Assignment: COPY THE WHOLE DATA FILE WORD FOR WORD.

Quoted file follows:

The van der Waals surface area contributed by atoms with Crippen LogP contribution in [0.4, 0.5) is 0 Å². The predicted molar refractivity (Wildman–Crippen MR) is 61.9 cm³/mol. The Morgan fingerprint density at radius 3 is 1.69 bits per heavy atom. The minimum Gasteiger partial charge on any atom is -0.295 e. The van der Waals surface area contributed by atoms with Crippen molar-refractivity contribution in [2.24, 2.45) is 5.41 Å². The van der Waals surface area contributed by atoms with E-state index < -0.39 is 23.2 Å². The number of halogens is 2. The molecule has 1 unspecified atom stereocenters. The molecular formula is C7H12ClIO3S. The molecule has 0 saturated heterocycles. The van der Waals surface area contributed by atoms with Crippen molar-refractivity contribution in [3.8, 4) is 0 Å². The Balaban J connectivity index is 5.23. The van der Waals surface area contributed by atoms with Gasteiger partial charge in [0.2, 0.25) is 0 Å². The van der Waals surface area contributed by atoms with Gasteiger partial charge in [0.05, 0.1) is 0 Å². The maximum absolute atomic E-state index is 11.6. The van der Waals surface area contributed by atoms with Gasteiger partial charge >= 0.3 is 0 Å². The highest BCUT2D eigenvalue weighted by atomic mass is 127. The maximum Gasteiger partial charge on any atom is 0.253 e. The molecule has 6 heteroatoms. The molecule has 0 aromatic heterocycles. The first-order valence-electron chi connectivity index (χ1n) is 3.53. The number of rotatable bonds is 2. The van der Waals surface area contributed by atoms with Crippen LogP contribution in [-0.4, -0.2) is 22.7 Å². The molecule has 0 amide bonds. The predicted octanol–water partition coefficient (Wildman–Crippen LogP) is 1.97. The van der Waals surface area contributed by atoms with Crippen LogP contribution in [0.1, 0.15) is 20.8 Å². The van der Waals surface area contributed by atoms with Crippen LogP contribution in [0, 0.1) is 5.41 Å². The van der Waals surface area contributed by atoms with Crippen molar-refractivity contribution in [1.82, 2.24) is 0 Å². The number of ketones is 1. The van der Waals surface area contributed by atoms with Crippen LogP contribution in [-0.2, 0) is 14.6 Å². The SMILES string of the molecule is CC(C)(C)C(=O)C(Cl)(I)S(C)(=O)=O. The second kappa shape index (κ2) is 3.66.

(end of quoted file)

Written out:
The van der Waals surface area contributed by atoms with Crippen LogP contribution in [0.4, 0.5) is 0 Å². The predicted molar refractivity (Wildman–Crippen MR) is 61.9 cm³/mol. The Morgan fingerprint density at radius 3 is 1.69 bits per heavy atom. The minimum Gasteiger partial charge on any atom is -0.295 e. The van der Waals surface area contributed by atoms with Crippen molar-refractivity contribution in [2.24, 2.45) is 5.41 Å². The van der Waals surface area contributed by atoms with E-state index < -0.39 is 23.2 Å². The number of halogens is 2. The molecule has 1 unspecified atom stereocenters. The molecular formula is C7H12ClIO3S. The molecule has 0 saturated heterocycles. The van der Waals surface area contributed by atoms with Crippen molar-refractivity contribution in [3.8, 4) is 0 Å². The Balaban J connectivity index is 5.23. The van der Waals surface area contributed by atoms with Gasteiger partial charge in [0.2, 0.25) is 0 Å². The van der Waals surface area contributed by atoms with Gasteiger partial charge in [0.05, 0.1) is 0 Å². The maximum absolute atomic E-state index is 11.6. The van der Waals surface area contributed by atoms with Gasteiger partial charge >= 0.3 is 0 Å². The highest BCUT2D eigenvalue weighted by atomic mass is 127. The maximum Gasteiger partial charge on any atom is 0.253 e. The molecule has 6 heteroatoms. The molecule has 0 aromatic heterocycles. The first-order valence-electron chi connectivity index (χ1n) is 3.53. The number of rotatable bonds is 2. The van der Waals surface area contributed by atoms with Crippen LogP contribution in [-0.4, -0.2) is 22.7 Å². The molecule has 0 amide bonds. The predicted octanol–water partition coefficient (Wildman–Crippen LogP) is 1.97. The van der Waals surface area contributed by atoms with Crippen LogP contribution in [0.1, 0.15) is 20.8 Å². The van der Waals surface area contributed by atoms with Crippen LogP contribution in [0, 0.1) is 5.41 Å². The van der Waals surface area contributed by atoms with Crippen molar-refractivity contribution in [1.82, 2.24) is 0 Å². The number of ketones is 1. The van der Waals surface area contributed by atoms with Crippen LogP contribution in [-0.2, 0) is 14.6 Å². The SMILES string of the molecule is CC(C)(C)C(=O)C(Cl)(I)S(C)(=O)=O. The second kappa shape index (κ2) is 3.66.